Personal and professional self-discovery through collaborative autobiography

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Enns, Edith
University of Lethbridge. Faculty of Education
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Lethbridge, Alta. : University of Lethbridge, Faculty of Education, 1998
The purpose of this research is to evaluate the process of collaborative autobiography as a means of facilitating teacher development. The model of collaborative autobiography studied was the course Teachers' Stories and Teacher Development (Ed. 5210) taught by Dr. Richard Butt. The research is couched in a qualitative context. Conversations were held with eight practising educators, as well as with Dr. Richard Butt. These conversations were taped, transcribed and interpreted for themes. The research revealed the following thematic structure. The ground of collaborative autobiography saw the participants lives as the texts. Significant contextual factors were trust, confidentiality, and levels of disclosure. Whether a teacher was required to take the course, or opted to take the course, was also a vital factor. My research revealed the importance of the oral aspect of collaborative autobiography: that is, speaking, listening, and responding. Further, the role of the facilitator (in this case Dr. Richard Butt) as a sensitive and nurturing participant was essential to a pedagogy which viewed horizontal and collegial relationships as key. Meaningful changes in teaching practise occurred as a result of participation In the process of collaborative autobiography. Teachers took greater risks and were more open to change in their teaching, both in terms of teaching styles and curriculum. On the other hand, three out of eight participants did not see a significant change in their teaching practise as a result of walking through the collaborative process. The research further showed that sharing of teachers' stories in a collaborative setting helped teachers to examine, redefine, and finally articulate more clearly their teaching philosophies. Teachers gained self-confidence, took greater risks, had increased empathy for students, and were empowered to find their individual teacher voice. Only one out of the eight participants did not see a positive correlation between his participation in Teachers' Stories and the shaping of teacher beliefs. Finally, the research illustrated that typically what, how, and why teachers teach parallels their personal lives-present, past and future. Exceptions to this were two out of eight participants who separated their private life from their professional life. In terms of evaluation, teachers generally saw their participation in Ed. 5210 as having a tremendous impact in terms of teacher development. Highlights were the development of collegiality in a collaborative context; and the realization that teachers themselves are our greatest possible resource in teacher development. A conclusive recommendation stemming from the research was that class size should be no more that ten people, and that some use should be made of small groups. Several participants felt that Teachers' Stories should be followed up by a Practicum which would give follow through for effective teacher development. Some problematic issues surfaced from a participant who had taken Teachers' Stories in the larger, more complicated class of 16 students. This person was concerned over the issue of safety, and a seeming lack of adequate support for participants undergoing severe emotional trauma in their personal and/or professional lives. In conclusion, the research clearly illustrated that the prime objective of collaborative autobiography is liberation and emancipation of teachers through individual and collective action. My research is written in a conversational/dialogical format. My prologue and epilogue, as well as sketches of research participants lives in poetry segments, lend the paper a unique autobiographical and biographical flavor.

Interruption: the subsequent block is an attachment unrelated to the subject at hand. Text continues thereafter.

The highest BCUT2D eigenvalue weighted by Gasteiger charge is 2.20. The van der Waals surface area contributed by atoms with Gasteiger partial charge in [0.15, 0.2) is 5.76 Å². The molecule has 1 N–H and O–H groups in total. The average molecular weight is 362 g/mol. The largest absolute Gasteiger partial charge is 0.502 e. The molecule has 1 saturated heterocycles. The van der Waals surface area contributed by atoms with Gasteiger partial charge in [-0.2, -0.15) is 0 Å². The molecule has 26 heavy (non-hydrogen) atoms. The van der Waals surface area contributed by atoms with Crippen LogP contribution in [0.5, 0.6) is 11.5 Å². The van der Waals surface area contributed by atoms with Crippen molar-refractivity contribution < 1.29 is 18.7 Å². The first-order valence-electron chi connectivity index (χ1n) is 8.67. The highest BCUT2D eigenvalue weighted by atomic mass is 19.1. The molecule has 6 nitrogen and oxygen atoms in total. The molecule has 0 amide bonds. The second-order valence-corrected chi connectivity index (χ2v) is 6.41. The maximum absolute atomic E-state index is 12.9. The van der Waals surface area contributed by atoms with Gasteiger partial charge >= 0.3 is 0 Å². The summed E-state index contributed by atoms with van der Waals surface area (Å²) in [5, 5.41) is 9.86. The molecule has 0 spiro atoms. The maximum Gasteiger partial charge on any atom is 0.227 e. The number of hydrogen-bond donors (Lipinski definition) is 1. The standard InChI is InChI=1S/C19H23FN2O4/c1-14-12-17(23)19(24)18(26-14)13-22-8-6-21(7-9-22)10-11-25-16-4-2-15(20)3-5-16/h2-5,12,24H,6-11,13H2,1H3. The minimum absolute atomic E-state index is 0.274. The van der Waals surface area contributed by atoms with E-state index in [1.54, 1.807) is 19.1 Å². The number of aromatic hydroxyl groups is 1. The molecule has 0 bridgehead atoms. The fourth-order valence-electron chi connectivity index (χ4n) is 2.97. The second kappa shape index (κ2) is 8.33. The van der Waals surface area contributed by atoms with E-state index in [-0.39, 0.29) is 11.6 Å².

viii, 144 leaves ; 28 cm. --
Autobiography , Teachers -- Biography , Teachers -- In-service training